No, Karen, We Can't 'Go Back To 1970,' Mattel's Gender-Neutral Dolls Are Part Of The Future I Want For Kids
It should not be seen as a bad thing for a doll to exist that can make a gender-fluid or non-binary child feel represented.
Gender roles are instilled in us from the moment we are born. Girls can only wear pink and boys can only wear blue. Girls play with dolls and boys play with trucks. We are continuously told to keep ourselves inside of this gendered box, even though the box is not one-size-fits-all.
Gender is not binary and more corporations have come to realize that.
Mattel has recently launched a new line of dolls that are gender-neutral. The doll goes by the pronouns him, her, them, and xem, which makes it perfect for any child to see themselves in. None of the doll's facial features are the stereotypical "male" or "female" features and the child has the option of either keeping the doll's short hair or putting on its accompanying wig. Even the doll's clothing can work for a child of any gender, like hoodies and sneakers.
The slogan for this toy is, "A doll line designed to keep labels out and invite everyone in."
Despite this doll being created to champion inclusivity in the toy industry, many parents are angered at its existence. They feel that Mattel is forcing a "political agenda" on them by making the doll line gender-neutral. It should not be seen as a bad thing for a doll to exist that can make a gender-fluid or non-binary child feel represented.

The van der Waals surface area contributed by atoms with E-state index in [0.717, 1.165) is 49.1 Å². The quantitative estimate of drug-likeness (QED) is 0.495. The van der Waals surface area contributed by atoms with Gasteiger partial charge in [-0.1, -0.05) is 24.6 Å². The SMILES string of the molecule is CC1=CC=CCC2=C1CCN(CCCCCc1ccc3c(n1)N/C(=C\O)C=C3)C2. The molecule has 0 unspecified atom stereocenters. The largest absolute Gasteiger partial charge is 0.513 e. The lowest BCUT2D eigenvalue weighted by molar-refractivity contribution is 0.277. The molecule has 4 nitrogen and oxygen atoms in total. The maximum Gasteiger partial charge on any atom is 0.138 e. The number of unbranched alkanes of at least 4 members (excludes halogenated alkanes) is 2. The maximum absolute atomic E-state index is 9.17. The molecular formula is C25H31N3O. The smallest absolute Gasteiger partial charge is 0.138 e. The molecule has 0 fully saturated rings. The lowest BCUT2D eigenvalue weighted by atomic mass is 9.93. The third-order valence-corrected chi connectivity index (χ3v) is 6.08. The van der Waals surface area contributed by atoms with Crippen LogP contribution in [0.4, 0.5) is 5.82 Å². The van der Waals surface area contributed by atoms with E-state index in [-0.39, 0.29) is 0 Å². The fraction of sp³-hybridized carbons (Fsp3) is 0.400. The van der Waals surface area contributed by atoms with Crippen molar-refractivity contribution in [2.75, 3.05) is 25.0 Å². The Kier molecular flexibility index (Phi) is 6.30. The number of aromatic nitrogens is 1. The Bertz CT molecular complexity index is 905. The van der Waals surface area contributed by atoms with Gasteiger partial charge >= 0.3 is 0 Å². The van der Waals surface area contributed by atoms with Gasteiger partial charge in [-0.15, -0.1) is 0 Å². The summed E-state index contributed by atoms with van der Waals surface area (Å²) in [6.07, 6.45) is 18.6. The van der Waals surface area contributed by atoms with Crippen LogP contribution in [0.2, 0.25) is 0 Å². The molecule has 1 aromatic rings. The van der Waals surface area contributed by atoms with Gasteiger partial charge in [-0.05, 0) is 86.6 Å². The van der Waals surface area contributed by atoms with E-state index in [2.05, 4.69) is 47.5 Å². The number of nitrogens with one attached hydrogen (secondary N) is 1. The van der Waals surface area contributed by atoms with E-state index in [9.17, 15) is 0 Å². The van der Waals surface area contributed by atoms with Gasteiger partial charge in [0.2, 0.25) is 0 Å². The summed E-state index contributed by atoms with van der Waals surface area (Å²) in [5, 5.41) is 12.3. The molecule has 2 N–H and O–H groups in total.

When the dolls were being tested, one mother stated, "It's just too much. Can't we go back to 1970?"
It is your responsibility as a parent to have these important conversations about gender identity with your children. It is not "too much." This is the expectation that you need to meet. It is a disservice to your child if you refuse to educate them about gender fluid and non-binary identities.
Not only are you trying to shield them from the reality of a world where many gender non-conforming people exist, but you're also preventing them from being able to decide what their own gender identity is.
The world we live in today is making social justice much more of a priority than in 1970, so why would we ever want to go back? We should instead be looking forward and striving to educate ourselves more with each passing day.